Poetry: Self-Portrait (trans. Peter H Lee)
Published 28/03/2016 | 02:30
Korean is not a language we associate too readily with modernist poetry - unlike Chinese and Japanese, perhaps because of the stature of their principal translators such as Arthur Waley and Ezra Pound. So Chong Ju was a Korean poet of considerable reputation in his own country.
Though he was often accused of complacency and conservatism where the Japanese occupiers and subsequently the Korean dictators were concerned, he was nonetheless esteemed. He was influenced, as can be seen here, by European surrealism and later, by Buddhist thought and teachings.
His pen-name was Midang, meaning 'not yet fully grown' or perhaps 'adolescent', and his hundredth anniversary is celebrated this year. The translator here, Peter H Lee, is himself a Korean who came to Europe as a student in the 1950s and, through his translations and teaching, is largely responsible for whatever acquaintance the West has with Korean literature.
(trans. Peter H Lee)
So Chong Ju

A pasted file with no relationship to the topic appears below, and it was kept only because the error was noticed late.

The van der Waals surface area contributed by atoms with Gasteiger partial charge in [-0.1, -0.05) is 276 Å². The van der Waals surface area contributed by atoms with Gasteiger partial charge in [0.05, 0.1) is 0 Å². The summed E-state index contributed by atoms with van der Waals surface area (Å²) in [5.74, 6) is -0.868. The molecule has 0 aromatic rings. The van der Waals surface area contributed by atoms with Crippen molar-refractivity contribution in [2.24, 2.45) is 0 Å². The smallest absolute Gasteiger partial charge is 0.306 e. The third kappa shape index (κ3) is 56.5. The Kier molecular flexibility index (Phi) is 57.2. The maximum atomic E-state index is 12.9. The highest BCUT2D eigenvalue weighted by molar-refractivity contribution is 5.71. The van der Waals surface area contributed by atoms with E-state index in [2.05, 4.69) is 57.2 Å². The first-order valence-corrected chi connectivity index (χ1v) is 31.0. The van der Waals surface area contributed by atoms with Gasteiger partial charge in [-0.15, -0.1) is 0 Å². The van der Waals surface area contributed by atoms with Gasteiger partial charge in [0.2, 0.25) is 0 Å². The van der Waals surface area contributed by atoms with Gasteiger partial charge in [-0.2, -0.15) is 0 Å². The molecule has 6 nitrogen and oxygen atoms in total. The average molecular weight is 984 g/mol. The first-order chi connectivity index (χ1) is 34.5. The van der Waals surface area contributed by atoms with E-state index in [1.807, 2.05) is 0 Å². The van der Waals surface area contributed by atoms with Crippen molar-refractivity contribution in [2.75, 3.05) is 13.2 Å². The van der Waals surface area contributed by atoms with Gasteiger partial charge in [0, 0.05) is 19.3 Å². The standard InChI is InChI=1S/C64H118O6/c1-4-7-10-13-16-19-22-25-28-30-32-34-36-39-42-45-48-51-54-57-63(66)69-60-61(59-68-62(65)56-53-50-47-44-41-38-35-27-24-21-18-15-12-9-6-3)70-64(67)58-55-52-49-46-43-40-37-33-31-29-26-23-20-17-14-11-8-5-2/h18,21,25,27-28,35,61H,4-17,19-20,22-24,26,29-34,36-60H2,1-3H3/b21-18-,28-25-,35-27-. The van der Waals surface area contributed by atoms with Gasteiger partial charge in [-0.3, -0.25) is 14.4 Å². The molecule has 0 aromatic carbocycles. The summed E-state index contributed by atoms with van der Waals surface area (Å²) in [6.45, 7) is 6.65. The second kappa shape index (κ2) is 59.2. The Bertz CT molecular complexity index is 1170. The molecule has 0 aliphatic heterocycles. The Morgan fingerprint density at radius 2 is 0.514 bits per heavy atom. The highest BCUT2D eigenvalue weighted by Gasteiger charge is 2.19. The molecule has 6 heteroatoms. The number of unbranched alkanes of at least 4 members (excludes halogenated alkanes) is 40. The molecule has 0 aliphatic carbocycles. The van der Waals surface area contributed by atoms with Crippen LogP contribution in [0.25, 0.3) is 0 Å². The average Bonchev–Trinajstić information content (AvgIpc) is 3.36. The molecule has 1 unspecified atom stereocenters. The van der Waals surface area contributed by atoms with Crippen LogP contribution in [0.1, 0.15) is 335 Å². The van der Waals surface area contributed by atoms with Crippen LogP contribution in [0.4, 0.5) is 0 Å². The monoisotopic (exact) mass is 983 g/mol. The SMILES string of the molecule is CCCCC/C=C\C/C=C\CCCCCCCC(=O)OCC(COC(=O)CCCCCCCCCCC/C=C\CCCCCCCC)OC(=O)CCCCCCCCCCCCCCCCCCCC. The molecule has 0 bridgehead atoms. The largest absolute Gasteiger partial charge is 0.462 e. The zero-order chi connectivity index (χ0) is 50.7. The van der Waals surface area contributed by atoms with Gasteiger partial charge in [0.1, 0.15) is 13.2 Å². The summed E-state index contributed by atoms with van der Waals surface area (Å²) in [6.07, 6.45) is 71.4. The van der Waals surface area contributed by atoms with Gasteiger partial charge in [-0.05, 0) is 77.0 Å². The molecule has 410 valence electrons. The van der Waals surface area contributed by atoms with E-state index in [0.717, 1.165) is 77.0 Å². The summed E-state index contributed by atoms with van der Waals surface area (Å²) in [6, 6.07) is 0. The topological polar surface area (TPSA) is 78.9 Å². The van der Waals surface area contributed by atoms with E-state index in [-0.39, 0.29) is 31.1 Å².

Father was a serf, seldom came home at night.
At home my grandmother, old as
The shrivelled root of leek,
And a blossoming date-tree.
Being with child, Mother wanted just one apricot.
I was a mother's son with dirty fingernails
Under a lamp by the mud wall.
With bushy hair and staring eyes,
I am said to resemble Grandpa on Mother's side,
Who in 1894 went to sea and never returned.
For twenty three years the wind has reared two thirds of me,
And the world has become a more embarrassing place.
Some have read a convict in my eyes,
Others an idiot in my mouth.
Yet I will repent nothing.
At each dawn, brightly assailing,
The dews of poetry settled on my brow,
Mixed with drops of blood.
And I have come this far panting
Like a sick dog with his tongue hanging out
In the sun and in the shade.